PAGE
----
Chipmakers want you to buy multicore processors that, on paper at least, deliver much greater performance than their single core predecessors. The question is: can you make use of that performance? Parallelisation is not all that easy to say and it's usually harder to do, but things are getting better.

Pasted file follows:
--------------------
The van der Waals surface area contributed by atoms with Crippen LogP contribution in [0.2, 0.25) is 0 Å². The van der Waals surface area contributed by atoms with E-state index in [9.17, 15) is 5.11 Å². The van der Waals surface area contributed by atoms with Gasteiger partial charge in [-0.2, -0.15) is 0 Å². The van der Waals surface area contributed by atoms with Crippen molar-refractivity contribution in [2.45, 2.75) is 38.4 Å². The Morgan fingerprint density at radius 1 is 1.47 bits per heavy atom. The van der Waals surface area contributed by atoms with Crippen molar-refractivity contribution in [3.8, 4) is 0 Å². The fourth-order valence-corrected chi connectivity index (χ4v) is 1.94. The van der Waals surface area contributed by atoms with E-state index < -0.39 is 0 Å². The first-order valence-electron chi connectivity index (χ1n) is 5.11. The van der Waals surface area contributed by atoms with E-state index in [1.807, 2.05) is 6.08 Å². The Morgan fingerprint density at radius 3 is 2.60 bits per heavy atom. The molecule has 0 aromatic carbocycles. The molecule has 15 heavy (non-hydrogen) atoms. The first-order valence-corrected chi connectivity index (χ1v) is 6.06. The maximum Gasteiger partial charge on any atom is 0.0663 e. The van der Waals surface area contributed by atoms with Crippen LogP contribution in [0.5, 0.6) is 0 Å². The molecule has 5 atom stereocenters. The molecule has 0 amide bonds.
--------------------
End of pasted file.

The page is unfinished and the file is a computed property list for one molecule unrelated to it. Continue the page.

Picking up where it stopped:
A good number of applications are already 'embarrassingly parallel', as computer scientists put it. These are pieces of software where you can, almost blindly, spawn thread after thread. And, if each one has a new piece of hardware to run on, it provides greater performance. At 1980s trade shows, Inmos and the band of companies which sold Transputer based systems would show arrays of Transputers racing through forms of the Mandelbrot set and other images made from fractal equations while pcs struggled to build the image line by line. Each pixel in the Mandelbrot image can be calculated without worrying about the value of even the nearest neighbour – the only parameters that matter are the pixel coordinates. So the more processors you have, the better performance gets, with the only practical limitation being access to the image framebuffer. Another favourite 1980s Transputer demonstration – ray tracing – has finally found a renaissance among graphics processor unit (GPU) makers as a useful technique. The technique traces the path of light from a target to a source, making it possible to calculate each path without worrying about any others until the point comes to add all the lighting components together in the framebuffer. Many communications applications are 'embarrassingly parallel' because multiple processors can process independent packets – just as long as there is something that can separate the packets quickly enough. Tensilica systems architect Grant Martin has described this as 'single application, multiple data' in a nod to the 'single instruction, multiple data' parallelised instructions now found in many digital signal and media processors. Unfortunately, not everything is as straightforward. Making use of multicore, multithreaded processors can take a lot more work. Even the specification of an algorithm can work against you in subtle ways. Professor Wen-mei Hwu of the University of Illinois has used the example of a video decompression algorithm to illustrate the problem. It demonstrates a simple 50:50 choice that can remove a major opportunity for exploiting parallelism. The Mpeg4 video decoder algorithm relies on a motion estimator in part that searches for a close match between 16 x 16pixel blocks within a frame. It could be a block from a previous frame or the previous block in the same frame: it doesn't matter, they just have to be a close match. If the algorithm chooses preferentially to analyse blocks from the current frame, then parallelism is much more limited than if blocks from the previous frame are used. This is because the previous macroblock in the chain has to finish processing before the next one can start if the the current frame is used as a source. If you use the previous frame, you know that all the processing has completed on it. Both methods are just as effective in terms of compression, but the latter can run much more efficiently on a many core processor. Even with a well designed algorithm, a lot of performance can be wasted when individual threads have to synchronise. Data needs to be shared in an organised way or, like asynchronous hardware, risk race conditions forming. For example, x may depend on y, so y needs to be updated before x can be assigned its new value. Any code that uses x before this happens will have the wrong data. Software in a single thread is executed so that statements follow the order defined by the programmer. Even if the processor runs some of the code out of order, it will check for dependencies to ensure that writes are always made in the order specified in the code. With two threads – one updating x and one updating y – anything can happen. And, without protection, it will at some point. You cannot rely on threads running with high priority blocking others performing an update out of order, because a low priority thread on a different processor could conceivably perform the update before the high priority thread gets a chance to do what it has to do. So threads have to synchronise, usually through mutual exclusion semaphores or 'spinlocks', named because a thread may have to try the lock several times, 'spinning' on it before it successfully acquires the lock. A further blow to performance is the use of coarse grained locks in multithreaded code. It is very difficult to keep track of what is happening in code with a lot of spinlocks – it is still possible to get race conditions and deadlocks if threads attempt to acquire a number of locks in series and do so in different orders. So, the safest approach is to put all of the shared items behind one lock and take the hit on performance when multiple threads then contend over the same lock. Not only do they waste time, thread synchronisation locks are not exactly straightforward to program in widely used languages such as C or C++, prompting companies such as Intel to offer thread libraries that aim to ease some of the burden. Intel, among others, has looked at building hardware support into processors to help synchronise threads through a scheme called transactional memory. The idea behind transactional memory, originally developed at Digital Equipment and the University of Massachusetts at Amherst, is for hardware to monitor special areas of memory that contain known shared variables. The technique adds specialised load and store instructions to the processor that ensure a group of variables that needs to be updated in one step is written atomically. If two threads attempt to write values to the same group of memory locations, one will succeed. The other will fail and will have to restart the whole operation, using the newly written values from the shared variables. Although the technique makes some elements of programming concurrency easier, it can still be hard to conceptualise how threads interact. One option is to try to stop forcing threads to synchronise midstream. A number of companies and researchers have claimed success for stream oriented programming, in which tasks suck data from pipes and transfer the results into another one, ready for the next piece of work to be done. The worker threads are generally 'busy waiting' – each thread is a worker set up to consume data. If there is nothing in the queue, they wait. Once data appears, they can get to work. This concept underpins some multicore architectures such as the picoArray developed by Picochip and accelerators made by Mercury Computer Systems. A related technique intended to make this kind of stream processing operate across a network is the active message, first proposed by researchers at the University of California at Berkeley in the early 1990s, at roughly the same time as transactional memory. With active messages, tasks move around a network of processors with their data. The header contains the address of a handler task that will process the data stored in the message body. Even then, the concept was not entirely new. The Norsk Data computer, on which Tim Berners-Lee built an forerunner of the World Wide Web software at CERN in the early 1980s, employed a similar technique. But it was never widely used. With active messages, the network can be viewed as a pipeline; its maximum rate determined by the communication overhead and the latency incurred by reading and writing the messages. Conceptually, the message is similar to a remote procedure call, but it's a non blocking operation so that communication and processing can proceed more or less independently. The bottlenecks caused by synchronisation do not go away with stream oriented processing, but many of the operations needed to coordinate the results from many threads can be absorbed into a smaller set of processes. This may be more manageable than trying to distribute the synchronisation problem across a huge number of threads. By delaying synchronisation it is possible to use speculation to squeeze more performance out of a processor array. This is the concept behind programming systems such as the Sieve C++ toolkit, developed by Codeplay. In many applications, threads will not usually attempt to overwrite each other's data – but doing so just one time out of a million can kill an application. So, they need to be protected from the consequences of doing so. If you work on that basis, you can fire off more work to worker threads before any checks need to be made. In Sieve C++, for example, parallelisable operations are put inside specially marked blocks of code. Code inside the blocks can be divided and distributed among parallel processors. This will read from shared memory, but not write to it directly. At the end of the block, the software will attempt to commit its results to shared memory: this is where compiler generated code checks whether there are conflicts and, if there are, force some of the work to be redone. As long as not too many blocks have to be restarted, it is possible to see performance gains that cannot be attained using conventional techniques. It is analogous to the speculative execution of high end superscalar processors, which attempts to uncover hidden parallelism in serial code. Although parallelisation is not straightforward, techniques have been developed that will ease the job and these are gradually making their way into compilers and hardware. However, it will take many more years before they can provide the insight a development team can have into how a single threaded application can be spread across many processors.